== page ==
Augusta, ME – The Natural Resources Council of Maine (NRCM) has awarded Scott Hall and Richard Fennelly of PPL Maine a 2009 Environmental Award for their leadership and collaboration in making the historic restoration of the Penobscot River a reality.
The award is given each year by NRCM to an individual or group who whose actions have made a real difference in the protection of Maine’s environment.
The Penobscot Agreement calls for the purchase of three dams, removal of the two dams closest to the sea, construction a fish bypass around another, improved fish passage at several dams, and energy increases at others to rebalance native sea-run fisheries restoration and hydropower generation on the largest river within Maine. Fully implemented, it will improve access to nearly 1,000 miles of historic habitat to enable the restoration of Atlantic salmon, river herring, and several other native sea-run fish while maintaining hydropower.
In the past, the Penobscot River teemed with millions of fish—fish that nourished the people and culture of the Penobscot Nation, fed eagles, bear, and other wildlife, added vital nutrients to the river, and replenished the Gulf of Maine.
“Under the Penobscot Agreement, hundreds of thousands of fish will return annually, and Maine people will enjoy vast environmental, cultural, recreational, and economic benefits, creating a more sustainable future for generations to come,” says Brownie Carson, executive director of the Natural Resources Council of Maine, which is a founding member of the Penobscot River Restoration Trust (PRRT).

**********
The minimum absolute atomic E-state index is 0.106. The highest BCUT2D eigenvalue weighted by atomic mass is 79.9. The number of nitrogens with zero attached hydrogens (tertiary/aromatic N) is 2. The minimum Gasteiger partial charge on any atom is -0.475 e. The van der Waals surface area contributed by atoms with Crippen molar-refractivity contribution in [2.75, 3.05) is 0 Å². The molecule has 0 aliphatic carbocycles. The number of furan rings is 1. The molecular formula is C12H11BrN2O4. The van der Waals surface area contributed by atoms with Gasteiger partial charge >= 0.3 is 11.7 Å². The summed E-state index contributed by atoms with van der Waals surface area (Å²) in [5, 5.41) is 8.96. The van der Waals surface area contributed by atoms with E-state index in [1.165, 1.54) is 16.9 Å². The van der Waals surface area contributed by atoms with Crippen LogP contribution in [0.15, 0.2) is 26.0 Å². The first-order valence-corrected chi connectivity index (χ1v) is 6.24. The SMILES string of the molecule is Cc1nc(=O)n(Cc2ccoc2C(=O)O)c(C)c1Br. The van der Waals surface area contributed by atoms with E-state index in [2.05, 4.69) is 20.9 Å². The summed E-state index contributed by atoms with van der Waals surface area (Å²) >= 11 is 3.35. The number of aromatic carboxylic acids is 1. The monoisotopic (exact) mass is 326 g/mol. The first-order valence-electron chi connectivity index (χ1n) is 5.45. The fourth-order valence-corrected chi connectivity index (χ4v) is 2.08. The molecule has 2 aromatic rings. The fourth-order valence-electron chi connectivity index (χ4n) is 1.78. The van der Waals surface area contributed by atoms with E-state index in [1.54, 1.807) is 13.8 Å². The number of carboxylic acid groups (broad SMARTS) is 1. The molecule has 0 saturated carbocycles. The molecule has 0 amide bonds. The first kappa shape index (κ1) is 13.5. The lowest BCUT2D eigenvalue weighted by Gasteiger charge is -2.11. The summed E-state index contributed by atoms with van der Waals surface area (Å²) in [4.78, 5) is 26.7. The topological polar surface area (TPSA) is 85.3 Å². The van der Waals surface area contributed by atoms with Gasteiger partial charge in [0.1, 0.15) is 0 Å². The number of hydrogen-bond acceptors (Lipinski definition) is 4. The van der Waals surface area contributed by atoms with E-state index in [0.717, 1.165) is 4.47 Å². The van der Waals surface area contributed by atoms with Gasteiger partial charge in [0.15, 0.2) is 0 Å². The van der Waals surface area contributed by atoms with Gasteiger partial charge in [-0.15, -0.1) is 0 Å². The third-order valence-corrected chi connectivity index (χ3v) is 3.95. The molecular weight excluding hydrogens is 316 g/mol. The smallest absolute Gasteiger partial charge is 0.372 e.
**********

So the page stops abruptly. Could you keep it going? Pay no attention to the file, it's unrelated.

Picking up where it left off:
“This far-reaching project required strong leadership and vision, and has been widely hailed a national and even international model of collaboration,” says Laura Rose Day, executive director of PRRT. “The diversity of parties to the agreement is remarkable – a power company, state, federal, and tribal governments, and several conservation groups. We could not be more grateful for the hard work of Scott Hall and Richard Fennelly of PPL Maine.”
The project began a decade ago when PPL proposed, with Scott and Dick as their representatives, a far-reaching conversation about the future of its Penobscot dams. Rather than treating its plans for the Penobscot as set in stone, the company came to the table open to broader possibilities. Through a willingness to consider a comprehensive solution working closely with tribal, federal, state, and conservation interests, they created the possibility of restoring the river’s native sea-run fish where many other approaches had failed.
As we know, however, talk does not guarantee a successful resolution, especially when the status quo has been in place for decades. “Scott and Dick took a fresh angle: they brought a productive, creative, and respectful approach to the negotiations that ultimately led to success,” says Carson. “NRCM could not be more pleased to be giving them a 2009 NRCM Environmental Award.”